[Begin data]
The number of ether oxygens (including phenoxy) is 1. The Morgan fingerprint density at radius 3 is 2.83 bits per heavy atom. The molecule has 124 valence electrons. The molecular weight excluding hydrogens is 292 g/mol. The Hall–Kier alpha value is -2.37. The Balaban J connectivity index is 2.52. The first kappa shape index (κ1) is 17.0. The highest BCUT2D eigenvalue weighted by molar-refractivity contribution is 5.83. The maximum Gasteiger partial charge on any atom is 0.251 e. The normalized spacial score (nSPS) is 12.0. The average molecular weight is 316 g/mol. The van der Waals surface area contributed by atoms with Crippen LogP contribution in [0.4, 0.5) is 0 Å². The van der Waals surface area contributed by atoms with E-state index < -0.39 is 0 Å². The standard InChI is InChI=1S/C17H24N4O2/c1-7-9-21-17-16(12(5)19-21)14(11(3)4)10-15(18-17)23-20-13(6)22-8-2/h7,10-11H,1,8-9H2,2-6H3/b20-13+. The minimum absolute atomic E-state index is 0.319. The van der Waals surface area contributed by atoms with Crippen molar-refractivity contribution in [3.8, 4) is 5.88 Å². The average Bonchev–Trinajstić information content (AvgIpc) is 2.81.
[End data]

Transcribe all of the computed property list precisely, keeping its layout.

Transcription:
The number of ether oxygens (including phenoxy) is 1. The Morgan fingerprint density at radius 3 is 2.83 bits per heavy atom. The molecule has 124 valence electrons. The molecular weight excluding hydrogens is 292 g/mol. The Hall–Kier alpha value is -2.37. The Balaban J connectivity index is 2.52. The first kappa shape index (κ1) is 17.0. The highest BCUT2D eigenvalue weighted by molar-refractivity contribution is 5.83. The maximum Gasteiger partial charge on any atom is 0.251 e. The normalized spacial score (nSPS) is 12.0. The average molecular weight is 316 g/mol. The van der Waals surface area contributed by atoms with Crippen LogP contribution in [0.4, 0.5) is 0 Å². The van der Waals surface area contributed by atoms with E-state index < -0.39 is 0 Å². The standard InChI is InChI=1S/C17H24N4O2/c1-7-9-21-17-16(12(5)19-21)14(11(3)4)10-15(18-17)23-20-13(6)22-8-2/h7,10-11H,1,8-9H2,2-6H3/b20-13+. The minimum absolute atomic E-state index is 0.319. The van der Waals surface area contributed by atoms with Crippen molar-refractivity contribution in [3.8, 4) is 5.88 Å². The average Bonchev–Trinajstić information content (AvgIpc) is 2.81.